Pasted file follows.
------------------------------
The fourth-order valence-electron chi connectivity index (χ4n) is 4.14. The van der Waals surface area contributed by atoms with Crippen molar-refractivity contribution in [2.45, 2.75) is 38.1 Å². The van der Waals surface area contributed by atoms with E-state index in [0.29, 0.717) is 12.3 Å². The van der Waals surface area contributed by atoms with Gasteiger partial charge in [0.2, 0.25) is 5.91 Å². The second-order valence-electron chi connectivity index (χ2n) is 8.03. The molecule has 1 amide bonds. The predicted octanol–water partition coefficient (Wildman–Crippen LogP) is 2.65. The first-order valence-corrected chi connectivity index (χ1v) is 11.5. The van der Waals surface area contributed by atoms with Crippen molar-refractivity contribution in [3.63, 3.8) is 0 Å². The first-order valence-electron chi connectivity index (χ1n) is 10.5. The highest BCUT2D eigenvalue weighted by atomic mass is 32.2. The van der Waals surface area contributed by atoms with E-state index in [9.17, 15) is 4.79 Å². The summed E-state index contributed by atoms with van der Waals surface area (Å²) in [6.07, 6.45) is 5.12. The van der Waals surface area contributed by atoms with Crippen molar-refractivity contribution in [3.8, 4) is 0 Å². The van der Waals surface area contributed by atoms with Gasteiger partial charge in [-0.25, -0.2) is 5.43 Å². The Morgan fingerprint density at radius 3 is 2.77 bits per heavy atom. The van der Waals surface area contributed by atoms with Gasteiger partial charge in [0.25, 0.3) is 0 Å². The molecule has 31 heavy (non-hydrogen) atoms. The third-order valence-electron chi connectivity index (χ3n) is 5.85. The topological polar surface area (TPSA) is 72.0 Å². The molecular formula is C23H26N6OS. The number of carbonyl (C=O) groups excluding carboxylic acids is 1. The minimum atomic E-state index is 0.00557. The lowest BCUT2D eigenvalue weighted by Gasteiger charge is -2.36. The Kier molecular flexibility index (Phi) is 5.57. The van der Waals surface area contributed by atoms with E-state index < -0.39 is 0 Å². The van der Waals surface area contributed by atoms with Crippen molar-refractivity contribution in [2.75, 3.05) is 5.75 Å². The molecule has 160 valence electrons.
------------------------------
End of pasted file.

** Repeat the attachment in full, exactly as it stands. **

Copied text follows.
The fourth-order valence-electron chi connectivity index (χ4n) is 4.14. The van der Waals surface area contributed by atoms with Crippen molar-refractivity contribution in [2.45, 2.75) is 38.1 Å². The van der Waals surface area contributed by atoms with E-state index in [0.29, 0.717) is 12.3 Å². The van der Waals surface area contributed by atoms with Gasteiger partial charge in [0.2, 0.25) is 5.91 Å². The second-order valence-electron chi connectivity index (χ2n) is 8.03. The molecule has 1 amide bonds. The predicted octanol–water partition coefficient (Wildman–Crippen LogP) is 2.65. The first-order valence-corrected chi connectivity index (χ1v) is 11.5. The van der Waals surface area contributed by atoms with Crippen molar-refractivity contribution in [3.63, 3.8) is 0 Å². The first-order valence-electron chi connectivity index (χ1n) is 10.5. The highest BCUT2D eigenvalue weighted by atomic mass is 32.2. The van der Waals surface area contributed by atoms with E-state index in [9.17, 15) is 4.79 Å². The summed E-state index contributed by atoms with van der Waals surface area (Å²) in [6.07, 6.45) is 5.12. The van der Waals surface area contributed by atoms with Crippen molar-refractivity contribution in [3.8, 4) is 0 Å². The van der Waals surface area contributed by atoms with Gasteiger partial charge in [-0.25, -0.2) is 5.43 Å². The Morgan fingerprint density at radius 3 is 2.77 bits per heavy atom. The van der Waals surface area contributed by atoms with Gasteiger partial charge in [0.25, 0.3) is 0 Å². The molecule has 31 heavy (non-hydrogen) atoms. The third-order valence-electron chi connectivity index (χ3n) is 5.85. The topological polar surface area (TPSA) is 72.0 Å². The molecular formula is C23H26N6OS. The number of carbonyl (C=O) groups excluding carboxylic acids is 1. The minimum atomic E-state index is 0.00557. The lowest BCUT2D eigenvalue weighted by Gasteiger charge is -2.36. The Kier molecular flexibility index (Phi) is 5.57. The van der Waals surface area contributed by atoms with E-state index < -0.39 is 0 Å². The van der Waals surface area contributed by atoms with Crippen molar-refractivity contribution in [2.75, 3.05) is 5.75 Å². The molecule has 160 valence electrons.